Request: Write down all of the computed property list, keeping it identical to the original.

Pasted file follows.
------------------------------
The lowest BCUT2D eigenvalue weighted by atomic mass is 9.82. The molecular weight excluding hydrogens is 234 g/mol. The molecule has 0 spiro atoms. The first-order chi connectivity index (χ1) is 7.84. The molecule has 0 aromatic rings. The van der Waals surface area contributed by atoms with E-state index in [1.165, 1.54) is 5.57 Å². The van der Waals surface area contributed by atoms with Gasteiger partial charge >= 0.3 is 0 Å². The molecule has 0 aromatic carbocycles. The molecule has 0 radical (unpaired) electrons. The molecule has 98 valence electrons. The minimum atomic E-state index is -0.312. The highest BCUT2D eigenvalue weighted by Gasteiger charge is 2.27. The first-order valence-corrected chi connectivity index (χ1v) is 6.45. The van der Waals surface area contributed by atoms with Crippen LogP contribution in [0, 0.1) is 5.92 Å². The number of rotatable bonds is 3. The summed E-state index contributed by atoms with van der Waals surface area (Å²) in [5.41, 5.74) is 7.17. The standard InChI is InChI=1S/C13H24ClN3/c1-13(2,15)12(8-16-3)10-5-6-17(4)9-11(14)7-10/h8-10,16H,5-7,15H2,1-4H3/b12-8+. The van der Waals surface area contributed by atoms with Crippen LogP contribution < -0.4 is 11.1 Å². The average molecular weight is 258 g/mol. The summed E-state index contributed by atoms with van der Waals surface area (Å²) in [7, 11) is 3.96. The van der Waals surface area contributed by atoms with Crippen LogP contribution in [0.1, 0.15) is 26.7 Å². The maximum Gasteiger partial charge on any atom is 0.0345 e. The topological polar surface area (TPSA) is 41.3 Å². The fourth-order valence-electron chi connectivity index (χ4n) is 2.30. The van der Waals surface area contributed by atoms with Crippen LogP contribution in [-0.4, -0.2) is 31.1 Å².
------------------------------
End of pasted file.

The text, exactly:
The lowest BCUT2D eigenvalue weighted by atomic mass is 9.82. The molecular weight excluding hydrogens is 234 g/mol. The molecule has 0 spiro atoms. The first-order chi connectivity index (χ1) is 7.84. The molecule has 0 aromatic rings. The van der Waals surface area contributed by atoms with E-state index in [1.165, 1.54) is 5.57 Å². The van der Waals surface area contributed by atoms with Gasteiger partial charge >= 0.3 is 0 Å². The molecule has 0 aromatic carbocycles. The molecule has 0 radical (unpaired) electrons. The molecule has 98 valence electrons. The minimum atomic E-state index is -0.312. The highest BCUT2D eigenvalue weighted by Gasteiger charge is 2.27. The first-order valence-corrected chi connectivity index (χ1v) is 6.45. The van der Waals surface area contributed by atoms with Crippen LogP contribution in [0, 0.1) is 5.92 Å². The number of rotatable bonds is 3. The summed E-state index contributed by atoms with van der Waals surface area (Å²) in [5.41, 5.74) is 7.17. The standard InChI is InChI=1S/C13H24ClN3/c1-13(2,15)12(8-16-3)10-5-6-17(4)9-11(14)7-10/h8-10,16H,5-7,15H2,1-4H3/b12-8+. The van der Waals surface area contributed by atoms with Crippen LogP contribution < -0.4 is 11.1 Å². The average molecular weight is 258 g/mol. The summed E-state index contributed by atoms with van der Waals surface area (Å²) in [7, 11) is 3.96. The van der Waals surface area contributed by atoms with Crippen LogP contribution in [0.1, 0.15) is 26.7 Å². The maximum Gasteiger partial charge on any atom is 0.0345 e. The topological polar surface area (TPSA) is 41.3 Å². The fourth-order valence-electron chi connectivity index (χ4n) is 2.30. The van der Waals surface area contributed by atoms with Crippen LogP contribution in [-0.4, -0.2) is 31.1 Å².